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How To Choose the Right Power Distribution Unit for Your Data Center IT Enclosure?

April 24, 2024


Hello there! If you’ve ever wondered about the backbone of a data center’s electrical setup, let me introduce you to Power Distribution Units or PDUs. These aren’t just fancy power strips; they’re crucial for managing and distributing electricity to the servers and hardware that power our digital world. Choosing the right PDU isn’t just about keeping the lights on; it’s about ensuring efficiency, reliability, and scalability in data centers.

In this article, we’re diving deep into the world of PDUs to help you pick the perfect one for your needs. Whether setting up a new data center or upgrading an existing one, the right PDU can make all the difference. Let’s begin this journey to find a PDU that matches your specific requirements, ensuring your data center runs smoothly and efficiently.

IT enclosure with computer and monitor

Understanding Power Distribution Units (PDUs)

So, what exactly is a Power Distribution Unit (PDU)? In simple terms, a PDU is a device used in data centers to distribute electric power to various components, such as servers, networking devices, and other IT equipment. Think of it as a sophisticated version of your home power strip with many more features and responsibilities.

The role of a PDU in data center infrastructure is critical. It’s not just about providing power; it’s about managing it efficiently. PDUs are designed to ensure that all sensitive IT equipment gets a stable and reliable power supply so it can operate without interruption. 

They come in various forms and capabilities, from basic models that distribute electricity to more advanced ones that can monitor and control power usage, helping to optimize energy efficiency and prevent overloads.

In essence, PDUs are the unsung heroes in the background, ensuring your data center’s heart keeps beating without skipping a beat. Whether you’re managing a small server room or a large-scale enterprise data center, understanding the role and functions of PDUs is a critical step in ensuring a robust and efficient IT operation.

Power Distribution Unit for IT Enclosure in Data Center

Types of PDUs and Their Applications

In the realm of data centers, PDUs come in various forms, each suited to different needs and scenarios. Let’s break down the types and explore where each one fits best.

Basic PDUs

Basic PDUs are the simplest form of power distribution units. They function like a power strip, offering multiple outlets to power server racks without additional features like power monitoring or remote control capabilities.

Use Cases:

  • Small data centers or IT Enclosures where advanced features are not necessary.
  • Testing environments where temporary setups are standard and cost-efficiency is critical.

Basic PDUs are sufficient in scenarios with minimal load balancing or remote monitoring, such as in smaller setups or less critical applications where cost savings are a priority.

Metered PDUs

Metered PDUs step up the game by monitoring the amount of power being used by the connected devices. They typically feature local display panels that show power consumption data, which can be crucial for managing capacity.


  • Prevent Overloads: By showing real-time power data, they help avoid circuit overloads.
  • Capacity Planning: They offer valuable insights for future infrastructure expansion by monitoring ongoing power usage.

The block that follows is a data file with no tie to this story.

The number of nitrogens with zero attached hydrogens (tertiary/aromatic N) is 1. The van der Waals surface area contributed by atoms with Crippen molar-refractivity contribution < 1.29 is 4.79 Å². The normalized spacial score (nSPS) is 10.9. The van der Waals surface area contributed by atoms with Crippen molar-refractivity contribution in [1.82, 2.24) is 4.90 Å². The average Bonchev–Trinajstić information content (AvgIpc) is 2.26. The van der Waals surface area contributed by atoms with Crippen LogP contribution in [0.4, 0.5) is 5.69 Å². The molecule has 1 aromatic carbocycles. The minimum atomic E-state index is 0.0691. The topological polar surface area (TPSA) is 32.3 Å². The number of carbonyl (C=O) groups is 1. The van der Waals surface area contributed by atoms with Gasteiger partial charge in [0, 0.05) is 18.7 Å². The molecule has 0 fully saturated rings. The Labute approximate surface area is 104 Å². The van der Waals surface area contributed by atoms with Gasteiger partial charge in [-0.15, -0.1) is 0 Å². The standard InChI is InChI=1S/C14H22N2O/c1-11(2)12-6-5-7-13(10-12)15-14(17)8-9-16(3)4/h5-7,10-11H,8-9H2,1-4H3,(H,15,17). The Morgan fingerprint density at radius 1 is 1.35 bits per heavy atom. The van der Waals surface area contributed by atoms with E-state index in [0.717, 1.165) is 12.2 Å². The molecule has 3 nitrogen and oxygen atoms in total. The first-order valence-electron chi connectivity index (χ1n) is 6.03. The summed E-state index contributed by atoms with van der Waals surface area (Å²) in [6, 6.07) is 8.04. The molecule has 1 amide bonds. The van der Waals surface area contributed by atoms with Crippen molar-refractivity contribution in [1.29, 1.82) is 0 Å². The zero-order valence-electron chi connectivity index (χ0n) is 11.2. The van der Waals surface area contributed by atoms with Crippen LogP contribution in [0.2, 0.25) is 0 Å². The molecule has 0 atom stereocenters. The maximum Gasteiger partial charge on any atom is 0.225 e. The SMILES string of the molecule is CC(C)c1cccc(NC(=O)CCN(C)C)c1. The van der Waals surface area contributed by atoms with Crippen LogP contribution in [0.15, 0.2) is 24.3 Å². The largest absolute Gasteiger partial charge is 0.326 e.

Metered PDUs are ideal for data centers that need to manage power capacity and ensure efficiency but do not require remote monitoring capabilities.

Monitored PDUs

Monitored PDUs offer all the features of metered PDUs, with the added capability of network connectivity. This allows for remote monitoring of power metrics via a web interface or network management system.


  • Real-time Alerts: Send notifications about critical power issues.
  • Data Analysis: Track and analyze power usage over time to optimize energy consumption.

Monitored PDUs are suitable for larger data centers where power consumption and performance need to be managed remotely, enhancing operational reliability and efficiency.

Data Center IT Enclosure Power Distribution Unit

Switched PDUs

Switched PDUs provide comprehensive control over power distribution, enabling administrators to turn individual outlets on or off remotely. This capability is crucial for rebooting servers, managing loads, and controlling power remotely.


  • Remote Management: Power cycle devices without being physically present, saving time and reducing operational costs.
  • Enhanced Security: Prevent unauthorized use of power outlets with controlled access.

Switched PDUs are perfect for dynamic data centers requiring high flexibility and remote access, including colocation facilities and critical operations centers.

Intelligent PDUs

At the top of the PDU hierarchy are intelligent PDUs, which combine the functionalities of metered, monitored, and switched PDUs with enhanced capabilities for integration with DCIM systems.

Integration with DCIM:

  • Comprehensive Management: Allow for detailed management of power, environment, and data center operations.
  • Predictive Analysis: Enable proactive management through analytics and real-time data, predicting potential system failures before they occur.

Intelligent PDUs are best for advanced data centers looking to fully optimize their operations through automation and sophisticated power management. They play a pivotal role in modern, intelligent data centers.

Each type of PDU serves a specific role in data center management, offering solutions tailored to different levels of need—from primary power distribution to advanced networked power management systems.  Choosing the right PDU involves understanding these capabilities and aligning them with the specific requirements of your data center operations.